Lethbridge Herald, The (Newspaper) - September 14, 1972, Lethbridge, Alberta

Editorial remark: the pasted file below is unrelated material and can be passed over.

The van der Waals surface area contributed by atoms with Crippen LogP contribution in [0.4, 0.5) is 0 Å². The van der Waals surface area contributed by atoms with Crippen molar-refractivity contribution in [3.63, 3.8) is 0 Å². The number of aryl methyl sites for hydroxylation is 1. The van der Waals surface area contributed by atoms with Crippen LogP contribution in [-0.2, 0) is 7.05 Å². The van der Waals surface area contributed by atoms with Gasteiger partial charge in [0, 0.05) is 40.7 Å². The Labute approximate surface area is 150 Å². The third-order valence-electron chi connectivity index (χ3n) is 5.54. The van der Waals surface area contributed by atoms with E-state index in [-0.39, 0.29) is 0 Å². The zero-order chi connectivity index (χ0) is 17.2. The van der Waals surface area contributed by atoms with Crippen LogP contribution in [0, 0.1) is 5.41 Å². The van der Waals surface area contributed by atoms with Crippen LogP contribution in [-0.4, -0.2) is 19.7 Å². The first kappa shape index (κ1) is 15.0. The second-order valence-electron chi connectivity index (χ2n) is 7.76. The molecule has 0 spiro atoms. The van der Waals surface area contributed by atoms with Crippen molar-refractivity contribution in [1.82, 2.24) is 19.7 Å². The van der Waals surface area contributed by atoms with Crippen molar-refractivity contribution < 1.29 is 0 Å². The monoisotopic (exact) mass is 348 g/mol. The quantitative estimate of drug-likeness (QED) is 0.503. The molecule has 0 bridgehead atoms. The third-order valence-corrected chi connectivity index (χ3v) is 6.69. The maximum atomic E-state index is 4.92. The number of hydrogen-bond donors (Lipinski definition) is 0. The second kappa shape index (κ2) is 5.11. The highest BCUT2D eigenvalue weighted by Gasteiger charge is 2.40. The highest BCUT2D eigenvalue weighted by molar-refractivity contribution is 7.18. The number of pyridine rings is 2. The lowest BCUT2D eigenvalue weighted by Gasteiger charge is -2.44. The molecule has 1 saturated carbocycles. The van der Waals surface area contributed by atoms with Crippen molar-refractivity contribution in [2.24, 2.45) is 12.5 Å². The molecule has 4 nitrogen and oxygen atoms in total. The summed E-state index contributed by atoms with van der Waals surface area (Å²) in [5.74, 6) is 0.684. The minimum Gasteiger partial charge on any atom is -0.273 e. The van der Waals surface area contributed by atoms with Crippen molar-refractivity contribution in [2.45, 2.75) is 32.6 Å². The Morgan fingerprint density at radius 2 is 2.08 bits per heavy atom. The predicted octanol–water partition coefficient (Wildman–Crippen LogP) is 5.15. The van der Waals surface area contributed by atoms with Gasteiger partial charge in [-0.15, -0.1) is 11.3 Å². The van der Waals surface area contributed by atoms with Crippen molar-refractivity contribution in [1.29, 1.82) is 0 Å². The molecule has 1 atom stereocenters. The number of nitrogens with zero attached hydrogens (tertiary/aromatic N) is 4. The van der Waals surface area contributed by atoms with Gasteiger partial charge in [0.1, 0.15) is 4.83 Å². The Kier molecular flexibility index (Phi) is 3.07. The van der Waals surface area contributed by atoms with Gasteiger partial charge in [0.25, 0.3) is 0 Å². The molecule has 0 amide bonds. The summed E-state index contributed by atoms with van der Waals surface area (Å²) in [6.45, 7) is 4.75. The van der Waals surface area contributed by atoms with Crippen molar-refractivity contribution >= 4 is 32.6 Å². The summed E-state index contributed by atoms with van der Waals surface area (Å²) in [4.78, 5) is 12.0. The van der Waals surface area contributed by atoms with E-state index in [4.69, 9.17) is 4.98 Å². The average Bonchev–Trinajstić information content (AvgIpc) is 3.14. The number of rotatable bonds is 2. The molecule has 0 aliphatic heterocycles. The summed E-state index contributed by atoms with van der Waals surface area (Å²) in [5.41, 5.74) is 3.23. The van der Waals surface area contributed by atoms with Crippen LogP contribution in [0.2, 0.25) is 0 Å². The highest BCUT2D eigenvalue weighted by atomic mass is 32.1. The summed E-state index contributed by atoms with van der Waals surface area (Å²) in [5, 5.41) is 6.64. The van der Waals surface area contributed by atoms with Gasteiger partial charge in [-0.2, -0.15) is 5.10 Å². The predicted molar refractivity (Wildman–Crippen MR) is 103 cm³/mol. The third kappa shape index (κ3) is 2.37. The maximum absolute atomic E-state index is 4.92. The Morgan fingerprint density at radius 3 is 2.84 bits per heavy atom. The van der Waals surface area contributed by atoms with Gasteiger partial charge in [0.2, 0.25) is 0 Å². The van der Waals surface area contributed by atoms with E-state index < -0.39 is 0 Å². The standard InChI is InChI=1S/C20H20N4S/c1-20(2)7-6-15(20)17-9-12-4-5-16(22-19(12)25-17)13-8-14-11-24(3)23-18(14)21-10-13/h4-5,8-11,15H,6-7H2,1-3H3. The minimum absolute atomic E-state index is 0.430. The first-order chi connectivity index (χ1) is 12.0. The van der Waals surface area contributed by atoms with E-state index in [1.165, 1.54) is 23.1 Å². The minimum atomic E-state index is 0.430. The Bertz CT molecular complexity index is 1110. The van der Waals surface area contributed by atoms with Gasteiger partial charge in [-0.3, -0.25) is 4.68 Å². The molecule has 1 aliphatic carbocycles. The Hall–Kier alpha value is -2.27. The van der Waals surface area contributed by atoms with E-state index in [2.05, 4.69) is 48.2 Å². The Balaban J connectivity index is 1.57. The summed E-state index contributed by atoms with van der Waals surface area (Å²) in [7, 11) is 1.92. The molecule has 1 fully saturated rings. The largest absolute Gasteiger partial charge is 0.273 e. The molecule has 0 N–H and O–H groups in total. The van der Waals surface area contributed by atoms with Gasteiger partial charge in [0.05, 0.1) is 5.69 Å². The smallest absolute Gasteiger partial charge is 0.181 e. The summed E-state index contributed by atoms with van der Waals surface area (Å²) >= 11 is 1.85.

4 THE UTHBR1DGE HERALD Thurnlay, September 14, 1972- Aiidreni Wilson Canadian-er than thou It an started when a vigilant gov- ernment realized it should keep an eye on foreign Influence in our edu- cational system. It was greatly aided by the perspicacity Calgari- ans, who first recognized that all Ca- nadian policemen are better quali- fied than any foreign cop. But now ihe good citizens of Edmonton have discovered that only a Canadian can properly look after library books, it is only a matter of, time before all significant jobs in this province are held by bona fide Canadians. And after all the significant jobs (whatever they may be) it should not be difficult to make that all jobs. We can see it all now, a glorious, All-Canadian Utopia, right down to the discreet little "Only Canadians Employed" signs in the store win- dows (next to the American Express But that won't be the end ot it, of course. A healthy spirit of competi- tion pervades our commerce, so even with all-Canadian staffs some busi- nesses will wish to show that they are superior to the opposition. It will be necessary, then, to demonstrate that some of us are more Canadian than others. We are far too sensitive a people to vie with one another on a "Cana- dian-er than thou" basis, but if we must decide in some way, what more logical than the number of genera- tions your family has actually been Canadian? Second generation Cana- dians obviously are Canadian-er than first generation ones, and third gen- eration Canadians clearly out rank seconds, and so forth. By such unexceptionable criteria, none of us is anything like as Cana- dian as the original native people, the ones we call Indians, so the ulti- mate outcome is as obvious as it is just. In due course all offices, all responsible positions, and finally all the jobs there are, will be held by our Red brothers. So we will be back where we started from. Which might not be a bail thing. Today's good news By comparison to the huge amount of money involved in wheat sales to China, saies of other Canadian commodities negotiated at the Pek- ing fair are small. But the deal with International Nickel Co. ol Canada, and Falconbridge Mines involves S25 million, the largest non-wheat sale ever concluded between Canada and China. Add to this the Saskatche- wan potash sale, plus orders for al- uminum, electrical and electronic machinery, wood pulp, and animal breeding stock and you have about S40 million worth of Canadian goods, other than wheat, which will make their appearance in China soon. This brings Canada into the big league trade wilh China. We are, in fact, in third place behind Japan and Hong Kong which lead (he list. Its a success story that rales in in- clusion in "today's good news" col- umn. Hijacking and politicking The man in the street is hard put to it to understand why the joint U.S.-Caiiada treaty proposal aimed at ending, or at least, reducing Uie incidence of air line hijackings, was unacceptable to some of tho seven- teen nations represented at the re- cent Washington conference of the International Civil Aviation Organi- zation. Briefly the proposal provides for international sanctions, including joint commercial air boycotts against any country which harbors hijackers, fails to release plane, crew and passengers promptly, or which fails to punish or extradite the hijackers. These are reasonable suggestions which, if implemented, would almost certainly reduce ter- rorism on international airlines. But politicking comes before hu- man needs in this imperfect world. France opposes the treaty provisions because it doesn't want to do any- thing to antagonize its Arab friends. The Arabs condone hijacking as a legitimate method of advancing their cause and forcing world atten- tion on it. The Soviet Union wants the whole issue to be brought before the Security Council, thus forcing it into the international political arena, and thereby risking a veto, which would probably be inevitable. The U.S. and Canada had hoped, naively perhaps, that the ICAO rep- present atives would accept the pro- posals worked out over a period of two years, treating hijacking as a world wide criminal problem (which it is) which ought to be divorced from all politico! pressure. Those governments who opposed the treaty must stand accused of lack of gen- uine concern, and dereliction in their duty to the people they repre- sent. They have, in fact, supported fanaticism by disregarding the need oE humanity at large. Models of By Gregory L. Hales, Fleetwood Bawden School CPORTS and athletics have always been an important element in formal, in- stitutionalized education. Today even more than before. Athletics and team" sports are said to de- velop character in the participants, to en- courage fair play, to foster feelings ol sportsmanship and pride, and to nurture -competitive drive. And a vital role in any athletic endeav- our connected with educational institutions is that played by the spectators, the fans. 'A large proportion of spectators at school sports events are parents and other adults watching their progeny carry the family name proudly to victory, or humbly to de- feat. Before the game, words of encourage- ment and advice are passed across the din- ner table along with the meat and potatoes, and perhaps in larger servings. And nearly always, the most significant words spoken will be: "Win or lose, be a good sport." Kids place a lot of stock in that kind of advice from their parents and the adults they respect. Kids Icok up to adults as ex- emplars of the sports manship" they pre- scribe for the children. Kids model their behavior after that of adults they trust and admire. They believe what they hear, if words and actions coincide. But what, happens at the game. Many'g the time I have attended high school bas- ketball and football games and ashamedly watched and listened while the parents and friends of the kids in the game have dis- puted and booed the decisions of the ref- eree; while beside them sat their younger children. Those same adults who were par- agons of sportsmanship an hour before Disillusioned By Dong Walker COME years ago when I was still a minister in Calgary 1 unwillingly man- aged to bring disillusionment to a little girl in the neighborhood where we lived. The girl hnd reason to call at our front door and since the drapes in the living room were not drawn she was able to look in ami see what was Inking place. Not No let-up in the ongoing missile race T ONDON-Thc Soviet Union has slill not made a success- cessful test of a true multiples independently-targeted nuclear warhead at least so far as the Americans have been able to detect. This negative but vital fact underlies the major strategic conclusion of Hie latest annual arms survey of tho London- based International Institute for have transformed. They boo the referee, jeer opposing players and fans, and heckle the opposition's bench and coach. No long- er does it matter "how you play the game.31 Such behavior Is irresponsible, and un- Icrgiveable. What happened in Vancouver, during the fourth game of the hockey ser- 'ies was, and is, deplorable. The Vancouver with a worldwide television audi- ence as witness, displayed the worst "sportsmanship11 conceivable. Those Van- couver fans parents, relatives, and friends of aspiring young athletes booed Team Canada, a team of great hockey players locked in valiant struggle with an- other team of equally great hockey play- ers. Team Canada played the game and lost, and were "good the Russians were "good The Vancouver fans were the worst of all possible sports. Athletics build character. Sports should be played for the joy of participation, for "how you play the for the develop- ment of sportsmanship. Kids look to adults for models of behavior and character. What will result from actions of "fans" such as those in Vancouver? Can kids ever really believe in sportsmanship when a nalion's fans turns on its team, when par- ents boo the referees? Will kids ever de- velop a sense of fair play when the adults they observe are such hypocrites? In spite of the cold, clinical, professional doctrine of Vince Lombard! that "win- ning is the only thins" athletics can still be fun. And ought to be. Especially for kids. much was happening I was alone in the room, stretched out on the chesterfield reading a magazine. Later the girl's mother told me about her daughter's disillusionment. She report- ed, the mother said, that Mr. Walker was at home when she called. "He was lying on the chesterfield she said. "And he wasn't even reading Ihe Strategic Studies. Commenting on the year o( the U.S.-Soyiet E .sment in the Strategic Arm., Limitalion Talks the Institute ob- serves that although this fact has placed quantitative limits on strategic missile systems, the qualitative race to develop new systems and improve old ones continues. Thus, although there is now a formal treaty limiting anti- balh'slic missile systems for an indefinite period, and an inter- im agreement limiting offen- sive strategic missiles for five years, Ihc Soviet Union contin- ues to overhaul tho United States in the number of mis- siles, and the U.S. has gone fur- ther ahead in warheads. At sea the number of Soviet submarine launched missiles went up sharply during the past year, from 440 to 560, wilh an- oilier 245 under construction, while American numbers were unaltered from the 1967 figuro of 656. On land, the momentum of the Russian programme slackened and the figures were almost static, increasing dur- ing the year by only about 20 to reach However, tho U.S. deployed 'My Irvine's sweating over that big question suddenly facing Canadians, CAN Team Canada beat those to more warheads through its JURY (multiple in- dependently targeted re-entry vehicle) program, and was planning to deploy as many as G.COO warheads by the end of the term of the interim agree- ment. The Soviet Union may have deployed a few triple-warhead clusters which cannot be inde- pendently guided, says tha IISS. These are in its big SS-9 or SS-11 missiles. But no suc- cessful test flight of a MIRV system has been detect- ed, The survey notes that in past year U.S. military man- power declined by a further to the lowest level since before the Korean war, 21 years ago. The Soviet figure remained constant at But the Soviet Union now maintains one quarter of its army formation, on tha Chi- nese border. Cliina continued its nuclear program, conducting three tests during the year, all in the low- to-intermediate range. Between 20 and 30 medium-range ballis- tic missiles appear to have been deployed, and perhaps 15 to 20 intermediate range ballistic missiles, the latter having a range just sufficient to reach Moscow and most parts of Asia. The Institute says some 100 Tu-16 medium-range bombers are also operational with the Chinese air force and ore cap- able of carrying nuclear weap- ons. Military production in Cliina is meanwhile increasing in both quantity and quality. Thus there is now series pro- duction of fighter and bomber aircraft in China and missile- equipped destroyers and patrol boats are being built. On the Middle East, the sur- vey observes that during the year Egypt and Israel main- tained their high rate of defence expenditure, which for- each amounted to almost a quarter of the Gross National Product. Both received at least 40 ad- vanced aircraft during the year (Israel getting rather more than Israel also re- ceived long-range guns to off- set Egyptian artillery strength along the Suez Canal. But the major factor affecting the iijd- dle East balance, says the IISS, was the departure from Egypt of many Soviet advis- ers and missile crews, and of Soviet air squadrons. (Written for The Herald The Observer In London) William Millinship and candidate once again WASHINGTON The bump- er-stickers say: "Re-elect the and not: "Vote for Richard Nixon." An Incum- bent President has enormous automatic advantages over his challenger and, with the for- mal 1972 campaign only just be- gun, it is evident that the Re- publicans intend to use these advantages to the full. Reverence for the Presidency spills over on the man who is seeking another four years in the White House. While the challenger can criticize and promise, the incumbent has the power to act, and what he does is news. And it is not often pos- sible to distinguish clearly be- tween the actions of the Presi- dent and those of the candidate, when they are one and the same. When the President travels avowedly as a candidate, his party and not the country pays the an hour cost of op- crating the Presidential Boe- ing. But that kind of gestura is a poor guide in frying to decide which hat the incumbent is wearing at any particular moment. President Nixon's reaction to the tragic deaths of Ihe Israeli Olympic athletes in Munich powerfully illustrated this con- fusion of roles. Mr. Nixon was not limited to expressing out- rage and sympathy. He could also telephone the Israeli Pre- mier, Mrs, Golda Meir. He could order increased security for prominent American Jews who might become targets of terrorism in the United States. He could order the Secretary of State to begin urgent discus- sions with foreign Governments about co-operation in curbing terrorist actions. Most of this, Uie challenger, Senator George McGovern, sim- ply did not have the power to dn. If he had telephoned Mrs. Meir, the gesture would have seemed presumptuous and self- serving a cynical appeal to the American Jewish vote, which promises to be unusual- ly important in this year's elec- tion. President Nixon's reac- tion, while proper and unques- tionably sincere, was neverthe- less, potentially useful to Mr. Nixon the candidate. The reac- tion of Senator McGovern was barely audible. President Nixon flew to San Francisco for a "non-political" meeting with an environmental- ist group and to talk about his plans for more national parks and recreation areas. As Presi- dent he felt justified in com- plining that much of his legis- lative proposals for cleaning and protecting the environment were "mired in inaction and jurisdiclional squabbles" with- in the Democrat-controlled Con- gress a theme which can- didate Nixon is expected to make much of in the campaign. The candidate is unlikely to let the country forget that the President made historic jour- neys, to Peking and Moscow earlier in the year. A few days after he was officially nomin- ated as Republican candidate, President Nixon flew to Hawaii for a summit conference with the new Japanese Premier, Mr. Kakuei Tanaka. And the President it by no means alone in being able to use the power and authority of high office for political effect. Most members of his Cabinet are on his team of who will be criss-crossing the country in the next two months, defending the Nixpn record and attacking the opposition. They, too, will have their tra- velling expenses paid by the party when they arc filling purely "political" engage- ments. But they can and campaign on the President's be- 'Crazy Capers' and on behalf of the society for equal vishU for women half without leaving Wasliing- ton. The day after Senator Mc- Govern announced new tax re- form and welfare programs, the Secretary Health, Education and Welfare, Mr. Elliot Rich- ardson, called a Press confer- ence in his department to shoot holes in the McGovern ideas. The following day, the Secre- tary of the Treasury, Mr. George Schultz, called in the Press to answer the McGovern plans for fax reform. In both cases, the Instant counter-attacks came not from mere politicians, but from men bearing great responsibilities, voices of authority in their fields by virtue of office and able to call on huge staffs for research. One reporter asked Secretary Shultz whether the Republican Party was paying for the use of the Treasury facilities for the Press conference. No, Shultz replied, he was speaking oi> matters of serious public policy and, as Treasury Secre- tary, it was proper for him to do so. Two members of the Cabinet are traditionally excused "sur- rogate" duties. They are the Secretaries of Defence and State. Neither Mr. Melvin Laird (Defence) nor Mr. Rogers (State) are expected to attend any political rallies. But both have already fired a number of broadsides at the McGovern campaign. Mr. Laird, for in- stance, called a Press confer- ence to publicize a Pentagon study on the defence budget. This was essentially a detailed rebuttal of the McGovern plans to slash defence expenditure. To minimize the incumbent's advantages, the challenger's aim must be to lure or provoke from his pedestal and fight on more equal terms. That is the thought behind the ritual chal- lenge to televised debate al- ready issued by McGovern and just as predictably rejected by Nixon. The tactic Is especially im- portant this year, because tho Democrats firmly believe that Richard Nixon on the stump be- comes his own worst enemy, stooping to transparent smears, blatantly questioning his oppo- nent's patriotism, and reviving memories of lira "old Nixon's" political tricks. Only two years ago, President Nixon plunged into the Congressional elections with a shrill aggressiveness that contrasted sharply with a quiet, sincere and impressive Senator Muskie who spoke on television on behalf of the Dem- ocratic Party. President Nixon may have learned from that mistake. He has announced that he expects to be too busy being President until about mid-October to be able to devote more than a day now and then to campaigning. Even in the final stages of the campaign, he says, his respons- ibilities will not allow him to "go out and spend six to seven days a week" on political ap- pearances. The McGovern staff, how- ever, hope that, as the cam- paign heats up, the President will be less and less willing to leave things to Ms surrogates and will get info the fight him- self. The assumption is that, once he does this, Mr. Nixon will lose at least some of the Incumbent's advantages and may even, as in 1970, look more, like a challenger than a Presi- dent. At present, all tills sounds like wishful thinking. President Nixon, according to the public opinion polls, has such a com- manding lead over Senator Mc- Govem that he scarcely needs to campaign at all. The ques- tion is whether he will be abls to remain aloof in the face ol daily attacks on his policies, his personality and on sucl murky areas as his Adminl5tra> lion's relationships with business and the links betweei his Re-election Committee an( the mysterious intruders arrest, ed inside the Democratic Part) headquarters. It would, after all, requlri rare courage and persuasive- ness to try and convince a can- didate that campaigning for himself would be counter-pro- ductive. That must bo especial- ly true when tho candidate is also the President of the United States. Looking backward Through The Herald 1822 Thursday October 12 will be heralded as national candy day. It will be observed in Lethbridge and southern Al- berta along with other cities across Canada, and on that day every candy store in the coun- try will erupt an avalanche of orange and blue streamers tel- ling the world that "Everybody loves and other slogans boosting the sale of sweets. 1032 Bonfadini's mil open their improved store for public inspection on Wednesday. The public will be welcomed by public manager Max Stern and his staff who will conduct visi- tors over this enlarged third Ave. store, one of the largest house furnishing establish- ments in Alberta. 1312 Captain W. H. Short on Friday afternoon presented the pupils of St. Basil's school with the Fire Drill Shield which was won by the school in com- petitions over the past year. 1952 Lclhbridgo has form- ally established the first Sen- ior Citizen's Home supported by the newly formed Senior Citi- zens Home Society. All that is needed now is financial aid to furnish and equip tho home. The Letlibridge Herald 6W 7th St. S., Lethbridge, Alberta LETHBRIDGE HERALD CO. LTD., Proprietors and Publisher! Published 1905 -1954, by Hon. W. A. BUCHANAN SKWia CUM Mall Registration No. 0012 Member of The Canadian Press and Hie Canadian Uewspaptf Publishers' Association and Ihe Audit Bureau of circulations CLEO W. MOWERS, Editor and Publisher THOMAS H. ADAMS, General Manager DON PILLING WILLIAM HAY Manaflfng Editor Associate Editor ROY F. MILES K. WALKER Wwrllstng Manager Editorial Pago Editor "THE HERALD SERVES THE SOUTH"